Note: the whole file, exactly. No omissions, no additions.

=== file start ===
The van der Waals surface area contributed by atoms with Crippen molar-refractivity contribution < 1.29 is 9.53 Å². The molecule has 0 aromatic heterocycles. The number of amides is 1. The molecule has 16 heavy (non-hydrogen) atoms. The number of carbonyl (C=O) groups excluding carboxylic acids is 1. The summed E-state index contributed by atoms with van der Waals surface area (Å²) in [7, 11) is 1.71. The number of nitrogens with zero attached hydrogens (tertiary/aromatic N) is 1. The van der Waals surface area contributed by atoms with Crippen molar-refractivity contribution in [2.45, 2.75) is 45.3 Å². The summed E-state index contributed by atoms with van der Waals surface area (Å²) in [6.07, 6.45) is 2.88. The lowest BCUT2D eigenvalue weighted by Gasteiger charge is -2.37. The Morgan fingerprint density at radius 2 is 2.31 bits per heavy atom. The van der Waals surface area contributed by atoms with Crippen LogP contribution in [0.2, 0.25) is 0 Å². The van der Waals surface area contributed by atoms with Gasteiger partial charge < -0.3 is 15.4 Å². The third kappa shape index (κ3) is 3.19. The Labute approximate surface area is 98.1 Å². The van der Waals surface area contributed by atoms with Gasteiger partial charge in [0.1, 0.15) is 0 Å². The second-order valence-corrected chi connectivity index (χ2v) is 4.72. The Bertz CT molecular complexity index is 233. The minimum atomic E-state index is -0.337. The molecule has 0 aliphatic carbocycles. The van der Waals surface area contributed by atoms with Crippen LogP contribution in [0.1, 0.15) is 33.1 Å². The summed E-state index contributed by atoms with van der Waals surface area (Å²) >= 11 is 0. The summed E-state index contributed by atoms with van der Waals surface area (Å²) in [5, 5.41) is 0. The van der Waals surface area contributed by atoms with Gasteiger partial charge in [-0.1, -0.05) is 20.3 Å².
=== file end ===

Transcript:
The van der Waals surface area contributed by atoms with Crippen molar-refractivity contribution < 1.29 is 9.53 Å². The molecule has 0 aromatic heterocycles. The number of amides is 1. The molecule has 16 heavy (non-hydrogen) atoms. The number of carbonyl (C=O) groups excluding carboxylic acids is 1. The summed E-state index contributed by atoms with van der Waals surface area (Å²) in [7, 11) is 1.71. The number of nitrogens with zero attached hydrogens (tertiary/aromatic N) is 1. The van der Waals surface area contributed by atoms with Crippen molar-refractivity contribution in [2.45, 2.75) is 45.3 Å². The summed E-state index contributed by atoms with van der Waals surface area (Å²) in [6.07, 6.45) is 2.88. The lowest BCUT2D eigenvalue weighted by Gasteiger charge is -2.37. The Morgan fingerprint density at radius 2 is 2.31 bits per heavy atom. The van der Waals surface area contributed by atoms with Crippen LogP contribution in [0.2, 0.25) is 0 Å². The van der Waals surface area contributed by atoms with Gasteiger partial charge < -0.3 is 15.4 Å². The third kappa shape index (κ3) is 3.19. The Labute approximate surface area is 98.1 Å². The van der Waals surface area contributed by atoms with Gasteiger partial charge in [0.1, 0.15) is 0 Å². The second-order valence-corrected chi connectivity index (χ2v) is 4.72. The Bertz CT molecular complexity index is 233. The minimum atomic E-state index is -0.337. The molecule has 0 aliphatic carbocycles. The van der Waals surface area contributed by atoms with Crippen LogP contribution in [0.1, 0.15) is 33.1 Å². The summed E-state index contributed by atoms with van der Waals surface area (Å²) >= 11 is 0. The summed E-state index contributed by atoms with van der Waals surface area (Å²) in [5, 5.41) is 0. The van der Waals surface area contributed by atoms with Gasteiger partial charge in [-0.1, -0.05) is 20.3 Å².